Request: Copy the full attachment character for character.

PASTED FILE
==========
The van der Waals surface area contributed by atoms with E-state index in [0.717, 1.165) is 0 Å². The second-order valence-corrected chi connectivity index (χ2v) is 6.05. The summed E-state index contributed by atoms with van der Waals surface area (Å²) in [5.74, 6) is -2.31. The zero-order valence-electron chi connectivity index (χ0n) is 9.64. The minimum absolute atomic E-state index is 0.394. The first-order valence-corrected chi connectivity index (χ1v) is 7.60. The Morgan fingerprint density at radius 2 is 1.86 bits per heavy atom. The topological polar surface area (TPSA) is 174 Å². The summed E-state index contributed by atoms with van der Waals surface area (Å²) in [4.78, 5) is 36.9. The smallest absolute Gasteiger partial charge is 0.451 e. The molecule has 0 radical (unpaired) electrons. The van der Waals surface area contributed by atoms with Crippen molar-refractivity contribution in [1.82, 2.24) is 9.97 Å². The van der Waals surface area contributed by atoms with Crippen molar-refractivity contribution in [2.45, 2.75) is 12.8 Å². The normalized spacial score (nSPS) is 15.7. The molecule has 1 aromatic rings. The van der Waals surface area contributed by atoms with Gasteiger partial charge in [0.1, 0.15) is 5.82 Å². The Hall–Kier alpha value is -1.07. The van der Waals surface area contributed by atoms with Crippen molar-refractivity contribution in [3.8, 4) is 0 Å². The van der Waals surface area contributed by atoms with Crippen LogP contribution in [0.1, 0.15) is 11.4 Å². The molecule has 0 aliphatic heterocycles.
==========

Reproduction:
The van der Waals surface area contributed by atoms with E-state index in [0.717, 1.165) is 0 Å². The second-order valence-corrected chi connectivity index (χ2v) is 6.05. The summed E-state index contributed by atoms with van der Waals surface area (Å²) in [5.74, 6) is -2.31. The zero-order valence-electron chi connectivity index (χ0n) is 9.64. The minimum absolute atomic E-state index is 0.394. The first-order valence-corrected chi connectivity index (χ1v) is 7.60. The Morgan fingerprint density at radius 2 is 1.86 bits per heavy atom. The topological polar surface area (TPSA) is 174 Å². The summed E-state index contributed by atoms with van der Waals surface area (Å²) in [4.78, 5) is 36.9. The smallest absolute Gasteiger partial charge is 0.451 e. The molecule has 0 radical (unpaired) electrons. The van der Waals surface area contributed by atoms with Crippen molar-refractivity contribution in [1.82, 2.24) is 9.97 Å². The van der Waals surface area contributed by atoms with Crippen molar-refractivity contribution in [2.45, 2.75) is 12.8 Å². The normalized spacial score (nSPS) is 15.7. The molecule has 1 aromatic rings. The van der Waals surface area contributed by atoms with Gasteiger partial charge in [0.1, 0.15) is 5.82 Å². The Hall–Kier alpha value is -1.07. The van der Waals surface area contributed by atoms with Crippen molar-refractivity contribution in [3.8, 4) is 0 Å². The van der Waals surface area contributed by atoms with Crippen LogP contribution in [0.1, 0.15) is 11.4 Å². The molecule has 0 aliphatic heterocycles.